Obtaining a tax credit is the next best thing to paying no taxes at all. A tax credit is a sum of money that you directly deduct from your taxes—for example, a $1,000 tax credit reduces the amount of taxes you pay by $1,000. This is much better than a $1,000 tax deduction, which only reduces your taxable income. If you’re in the 28% income tax bracket, a $1,000 tax deduction will save you only $280 in taxes (28% x $1,000 = $280). A person in the 28% tax bracket would need $3,571 in tax deductions to save $1,000 in income taxes.
So, how do you get these wonderful tax credits? Congress hands them out to individuals and businesses that do things it wants to encourage. Some credits are just for business; others are for individuals. If you're an individuals who owns a business, you may qualify for both.
Each tax credit is different, with its own eligibility rules and amounts. Most credits are based on the amount you spend, but some have specified maximum annual amounts you can’t exceed. Several credits have income limits and are reduced or not available to people whose income exceeds the limits. You claim tax credits on the second page of your Form 1040. First you figure out your taxes due without any credits, then you deduct from this amount the total of all your credits—a highly enjoyable bit of subtraction. You’ll also need to include with your return a special tax form for each credit you claim—there are different forms for different credits.
A tax credit ordinarily will defray only part of a covered expense, so there’s no point in buying something you don’t really need or want just to get a tax credit. For example, don’t buy a hybrid car to get a tax credit if you really don’t want one. But, if you do need or want the item, the credit will help pay for it by reducing your income taxes.
Among the most popular tax credits for individuals are:
Earned Income Tax Credit (EITC)
The Earned Income Tax Credit (EITC) helps people who work but do not earn a lot. Working families with incomes below specified levels qualify. This credit was extended for five years under the American Taxpayer Relief Act of 2012.
Child Tax Credit
If you have children under 17, you may qualify for the child tax credit. This credit, which can be as much as $1,000 per eligible child, is in addition to the regular exemption claimed for each dependent. There are income threshold phase-out provisions. This credit was extended for five years under the American Taxpayer Relief Act of 2012.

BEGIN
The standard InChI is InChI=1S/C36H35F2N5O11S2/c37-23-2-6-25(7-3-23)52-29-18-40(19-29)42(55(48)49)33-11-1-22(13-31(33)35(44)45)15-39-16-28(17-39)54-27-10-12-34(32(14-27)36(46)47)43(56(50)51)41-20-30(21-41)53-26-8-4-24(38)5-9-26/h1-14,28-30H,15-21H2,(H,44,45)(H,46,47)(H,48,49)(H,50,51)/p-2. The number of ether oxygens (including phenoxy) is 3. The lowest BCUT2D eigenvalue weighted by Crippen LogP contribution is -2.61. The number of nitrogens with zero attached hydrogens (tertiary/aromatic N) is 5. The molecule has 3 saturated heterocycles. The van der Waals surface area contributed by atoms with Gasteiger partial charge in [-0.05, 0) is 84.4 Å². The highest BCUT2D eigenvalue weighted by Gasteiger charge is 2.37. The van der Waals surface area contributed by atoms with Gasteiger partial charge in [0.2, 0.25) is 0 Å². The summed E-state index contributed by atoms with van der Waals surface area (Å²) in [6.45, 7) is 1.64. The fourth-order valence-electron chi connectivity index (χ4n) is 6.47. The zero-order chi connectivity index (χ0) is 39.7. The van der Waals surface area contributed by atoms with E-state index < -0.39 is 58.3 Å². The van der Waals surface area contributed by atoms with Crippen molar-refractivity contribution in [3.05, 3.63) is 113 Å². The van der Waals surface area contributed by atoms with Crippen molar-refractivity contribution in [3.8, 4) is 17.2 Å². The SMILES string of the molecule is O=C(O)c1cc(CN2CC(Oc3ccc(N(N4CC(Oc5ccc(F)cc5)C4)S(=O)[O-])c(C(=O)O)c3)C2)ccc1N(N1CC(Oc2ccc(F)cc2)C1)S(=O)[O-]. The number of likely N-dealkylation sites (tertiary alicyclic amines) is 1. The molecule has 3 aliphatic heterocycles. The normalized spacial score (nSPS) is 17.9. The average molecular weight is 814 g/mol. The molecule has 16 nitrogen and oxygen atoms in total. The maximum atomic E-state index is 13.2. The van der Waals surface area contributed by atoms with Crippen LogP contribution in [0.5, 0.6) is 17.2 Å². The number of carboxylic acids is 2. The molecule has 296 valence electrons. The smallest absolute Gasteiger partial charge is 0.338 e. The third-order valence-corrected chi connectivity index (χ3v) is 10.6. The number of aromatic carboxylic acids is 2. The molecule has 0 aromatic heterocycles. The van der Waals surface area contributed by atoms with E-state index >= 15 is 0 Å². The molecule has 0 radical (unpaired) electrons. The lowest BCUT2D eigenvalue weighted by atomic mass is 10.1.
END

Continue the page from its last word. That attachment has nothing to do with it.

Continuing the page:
Child Dependent Care Tax Credit
If you pay for someone to care for a child under 13 so you can work or look for work, you probably qualifiy for the child and dependent care credit of up to $6,000. This credit was extended permanently under the American Taxpayer Relief Act of 2012.
American Opportunity Tax Credit (Education Credit)
The American Opportunity Tax Credit (formerly the Hope credit) helps parents and students pay for post-secondary education with a tax credit of up to a maximum of $2,500. Normally, you can claim both your own tuition and required enrollment fees, as well as those for a dependent’s college education. To be eligible, the student must be enrolled at least half time. This credit was extended for five years under the American Taxpayer Relief Act of 2012.
Other Credits Available
Other tax credits often claimed by individuals include:
- Foreign tax credit for people who live and work abroad
- Credit for the elderly or the disabled
- Adoption credit
- Residential energy-efficient home improvement tax credit (including solar energy) (expires at the end of 2013)
- Alternative motor vehicle (including hybrids) credit, and
- Credit for prior year minimum tax.
Be sure to take all the credits you're entitled to each year. Lots of people fail to do this and end up paying more taxes than they have to.